My loyal readers may have noticed that I like William Blake a lot. In his first major collection, the Songs of Innocence and Experience, each poem about Innocence is paired with one about Experience. His best-known poem, The Tyger, is paired with one about a lamb. I’ve never thought it was a good pairing; not symmetric aenough. So I thought I’d try to improve on it. Please note that I am here playing with Blake’s concepts and vocabulary. This was dedicated to Terry Seamons, on Buddha’s birthday, 10/10/10.
Kitten, kitten, purring bright
On my covers in the night,
Who could hate a deity
That makes a loving mite like thee?
Not a furnace, but a womb
Birthed thee in my sleeping room.
I was awakened by thy peeps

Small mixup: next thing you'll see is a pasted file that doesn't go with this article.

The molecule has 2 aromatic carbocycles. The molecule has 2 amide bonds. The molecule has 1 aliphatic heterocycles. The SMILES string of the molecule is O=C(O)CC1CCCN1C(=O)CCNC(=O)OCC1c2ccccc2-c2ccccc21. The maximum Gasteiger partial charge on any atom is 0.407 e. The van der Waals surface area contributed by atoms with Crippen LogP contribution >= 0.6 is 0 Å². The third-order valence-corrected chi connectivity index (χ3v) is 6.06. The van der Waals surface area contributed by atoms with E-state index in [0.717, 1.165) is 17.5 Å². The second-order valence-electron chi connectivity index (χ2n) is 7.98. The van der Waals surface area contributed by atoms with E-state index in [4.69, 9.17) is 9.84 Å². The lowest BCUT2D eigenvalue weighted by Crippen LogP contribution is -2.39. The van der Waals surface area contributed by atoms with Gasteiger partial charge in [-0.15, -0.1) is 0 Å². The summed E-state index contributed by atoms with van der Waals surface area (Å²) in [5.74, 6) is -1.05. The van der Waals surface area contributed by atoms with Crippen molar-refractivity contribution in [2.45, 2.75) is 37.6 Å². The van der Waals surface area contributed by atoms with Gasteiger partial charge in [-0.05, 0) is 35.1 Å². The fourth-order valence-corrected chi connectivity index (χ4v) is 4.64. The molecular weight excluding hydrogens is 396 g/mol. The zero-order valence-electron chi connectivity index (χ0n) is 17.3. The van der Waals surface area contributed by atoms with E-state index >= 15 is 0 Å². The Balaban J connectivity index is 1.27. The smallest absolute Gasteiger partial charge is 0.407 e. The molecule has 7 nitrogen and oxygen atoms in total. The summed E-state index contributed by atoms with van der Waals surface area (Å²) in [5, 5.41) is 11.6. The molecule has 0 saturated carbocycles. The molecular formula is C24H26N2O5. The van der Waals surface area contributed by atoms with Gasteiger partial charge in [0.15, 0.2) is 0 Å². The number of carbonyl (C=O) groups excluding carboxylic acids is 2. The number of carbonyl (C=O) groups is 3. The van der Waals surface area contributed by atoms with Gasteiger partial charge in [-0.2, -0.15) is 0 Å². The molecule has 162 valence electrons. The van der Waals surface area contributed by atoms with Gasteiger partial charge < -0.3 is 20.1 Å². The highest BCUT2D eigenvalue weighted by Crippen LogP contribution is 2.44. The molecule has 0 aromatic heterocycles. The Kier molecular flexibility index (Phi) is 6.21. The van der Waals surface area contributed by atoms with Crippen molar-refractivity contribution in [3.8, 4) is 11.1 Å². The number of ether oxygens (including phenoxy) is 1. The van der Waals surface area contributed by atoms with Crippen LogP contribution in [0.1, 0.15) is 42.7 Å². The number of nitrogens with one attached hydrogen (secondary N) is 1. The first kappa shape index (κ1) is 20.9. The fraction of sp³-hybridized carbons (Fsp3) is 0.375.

But peacefully fell back asleep.
In the morning, on the floor,
I counted you, and you were four:
An orange, a grey, a black and white,
And you, the one all tabby striped.
And your mother smiled at me,
As proud as any cat can be.
I know He smiled, his work to see,
For He who made you, cat, made me.
And every atom that you are
Was forged within a dying star,
For when the stars ascend their pyres,
To shower space with tongues of fire,
These become angelic choirs
Singing praise with quantum lyres.
Thus the universe conspires
To forge our washers and our dryers.
I call my girls to come and see,
Just for now to stop their game.
They peek beneath my bed to see;
They squeal with joy and give them names.
Lord, let me sing of innocence
More lightly than experience.
Kitten, I love my deity
Who makes a loving mite like thee.